If you're planning for your kids' future education -- or just looking for great long-term investments -- you may have considered buying shares of a company as a way to generate additional cash in the coming years. Looking at stocks as a way to build wealth and pay for college can be a smart move, but some investors may be asking themselves, "Where do I start?"
If that's you, fear not. We've reached out to three Motley Fool contributors for their thoughts on three companies that can go the distance for your kids' education and your long-term financial goals, and they came back with Visa (NYSE: V), Codexis (NASDAQ: CDXS), and Alphabet (NASDAQ: GOOG) (NASDAQ: GOOGL). Here's why.
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A growth stock with a bright future
Neha Chamaria (Visa): To sock away money into stocks that can earn enough to fund your children's college, even if partly, you need to invest in companies with a strong earnings visibility stretching into several years, even decades, from now. Betting on a trend that's only set to get bigger should do the trick. Case in point: cashless payments.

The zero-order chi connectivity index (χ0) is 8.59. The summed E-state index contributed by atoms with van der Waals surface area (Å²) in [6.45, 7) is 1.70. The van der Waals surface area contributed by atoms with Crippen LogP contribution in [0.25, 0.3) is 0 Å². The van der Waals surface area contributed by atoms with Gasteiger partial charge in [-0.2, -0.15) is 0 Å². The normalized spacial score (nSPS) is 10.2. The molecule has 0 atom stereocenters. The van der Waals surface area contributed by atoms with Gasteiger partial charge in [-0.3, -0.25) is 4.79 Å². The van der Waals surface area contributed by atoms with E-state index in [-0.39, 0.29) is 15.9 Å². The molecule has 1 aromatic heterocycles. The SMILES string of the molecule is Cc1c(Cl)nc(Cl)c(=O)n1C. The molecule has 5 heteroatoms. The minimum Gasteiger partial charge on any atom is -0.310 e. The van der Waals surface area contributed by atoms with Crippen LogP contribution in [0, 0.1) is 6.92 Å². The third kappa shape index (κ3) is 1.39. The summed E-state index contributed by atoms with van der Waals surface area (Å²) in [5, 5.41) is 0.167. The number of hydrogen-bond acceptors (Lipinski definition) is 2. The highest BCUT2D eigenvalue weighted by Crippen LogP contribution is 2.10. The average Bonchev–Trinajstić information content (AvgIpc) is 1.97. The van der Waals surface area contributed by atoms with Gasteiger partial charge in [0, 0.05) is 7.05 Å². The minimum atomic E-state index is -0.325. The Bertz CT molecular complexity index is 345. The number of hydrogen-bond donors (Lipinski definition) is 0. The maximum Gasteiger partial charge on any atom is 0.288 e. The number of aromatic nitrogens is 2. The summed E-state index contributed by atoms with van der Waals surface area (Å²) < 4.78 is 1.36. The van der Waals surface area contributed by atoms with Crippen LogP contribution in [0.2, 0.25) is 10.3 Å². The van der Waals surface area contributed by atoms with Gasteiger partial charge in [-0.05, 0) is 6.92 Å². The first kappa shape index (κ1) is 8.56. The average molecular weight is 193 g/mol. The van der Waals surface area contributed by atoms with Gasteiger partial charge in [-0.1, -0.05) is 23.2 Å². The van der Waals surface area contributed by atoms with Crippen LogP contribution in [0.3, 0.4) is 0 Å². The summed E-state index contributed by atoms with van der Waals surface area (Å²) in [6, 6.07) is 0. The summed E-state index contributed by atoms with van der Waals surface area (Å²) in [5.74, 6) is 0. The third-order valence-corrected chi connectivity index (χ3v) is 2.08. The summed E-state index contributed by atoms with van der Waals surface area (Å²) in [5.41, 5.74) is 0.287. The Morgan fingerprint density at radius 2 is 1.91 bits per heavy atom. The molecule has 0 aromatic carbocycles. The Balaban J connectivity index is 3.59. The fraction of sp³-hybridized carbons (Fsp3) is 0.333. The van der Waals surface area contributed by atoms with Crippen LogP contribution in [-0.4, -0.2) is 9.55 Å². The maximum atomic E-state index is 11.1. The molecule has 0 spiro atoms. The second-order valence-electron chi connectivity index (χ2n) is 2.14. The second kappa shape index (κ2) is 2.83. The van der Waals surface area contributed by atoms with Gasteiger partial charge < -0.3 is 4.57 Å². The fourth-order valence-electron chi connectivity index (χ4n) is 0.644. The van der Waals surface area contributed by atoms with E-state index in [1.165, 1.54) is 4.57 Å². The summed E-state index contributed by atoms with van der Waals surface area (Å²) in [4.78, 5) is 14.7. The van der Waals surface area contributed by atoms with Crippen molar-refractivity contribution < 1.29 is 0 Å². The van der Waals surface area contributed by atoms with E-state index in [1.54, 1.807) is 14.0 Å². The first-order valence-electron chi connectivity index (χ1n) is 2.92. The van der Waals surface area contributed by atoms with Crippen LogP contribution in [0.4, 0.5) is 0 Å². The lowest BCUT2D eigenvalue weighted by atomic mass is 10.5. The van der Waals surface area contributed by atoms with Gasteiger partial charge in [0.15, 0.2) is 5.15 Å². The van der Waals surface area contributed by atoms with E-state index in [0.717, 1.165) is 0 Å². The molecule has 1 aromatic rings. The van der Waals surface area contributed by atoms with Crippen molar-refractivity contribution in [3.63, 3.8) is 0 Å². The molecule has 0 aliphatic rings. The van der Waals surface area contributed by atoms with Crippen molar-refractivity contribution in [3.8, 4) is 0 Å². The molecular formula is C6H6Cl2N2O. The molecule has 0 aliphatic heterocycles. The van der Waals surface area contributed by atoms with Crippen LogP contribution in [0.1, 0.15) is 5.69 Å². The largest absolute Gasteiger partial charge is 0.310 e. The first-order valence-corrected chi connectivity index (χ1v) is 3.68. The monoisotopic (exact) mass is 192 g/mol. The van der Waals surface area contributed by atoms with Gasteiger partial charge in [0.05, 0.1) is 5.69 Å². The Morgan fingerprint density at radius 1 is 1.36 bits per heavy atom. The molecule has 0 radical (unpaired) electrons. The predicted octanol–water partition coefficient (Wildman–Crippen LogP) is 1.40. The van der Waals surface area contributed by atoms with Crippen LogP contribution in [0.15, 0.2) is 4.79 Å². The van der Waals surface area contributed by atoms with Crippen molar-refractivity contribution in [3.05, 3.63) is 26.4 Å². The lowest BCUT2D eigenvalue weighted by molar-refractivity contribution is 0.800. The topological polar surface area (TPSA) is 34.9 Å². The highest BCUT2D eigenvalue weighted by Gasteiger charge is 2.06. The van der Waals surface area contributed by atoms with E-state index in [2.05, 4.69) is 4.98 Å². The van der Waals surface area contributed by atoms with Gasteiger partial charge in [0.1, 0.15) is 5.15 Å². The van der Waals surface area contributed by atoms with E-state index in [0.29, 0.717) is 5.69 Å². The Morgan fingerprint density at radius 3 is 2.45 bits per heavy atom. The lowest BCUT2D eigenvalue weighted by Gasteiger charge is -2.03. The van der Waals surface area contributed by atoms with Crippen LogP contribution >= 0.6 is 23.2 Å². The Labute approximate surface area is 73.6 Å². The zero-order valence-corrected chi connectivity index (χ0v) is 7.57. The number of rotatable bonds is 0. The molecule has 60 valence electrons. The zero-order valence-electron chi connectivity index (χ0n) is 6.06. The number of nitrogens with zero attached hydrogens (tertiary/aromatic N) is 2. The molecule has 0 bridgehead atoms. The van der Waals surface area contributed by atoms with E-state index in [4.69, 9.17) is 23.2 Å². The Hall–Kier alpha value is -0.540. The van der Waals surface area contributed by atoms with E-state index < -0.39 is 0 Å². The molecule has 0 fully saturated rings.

You see, more and more retailers around the globe are going online. And it isn't just about products. Service providers are also increasingly urging customers to use digital modes to access their services. At the same time, even the smaller brick-and-mortar stores are adopting new-age methods of payments such as cards and mobile wallets. Now, more people are using cashless modes of payments than ever before, which is where a company like Visa stands to gain tremendously.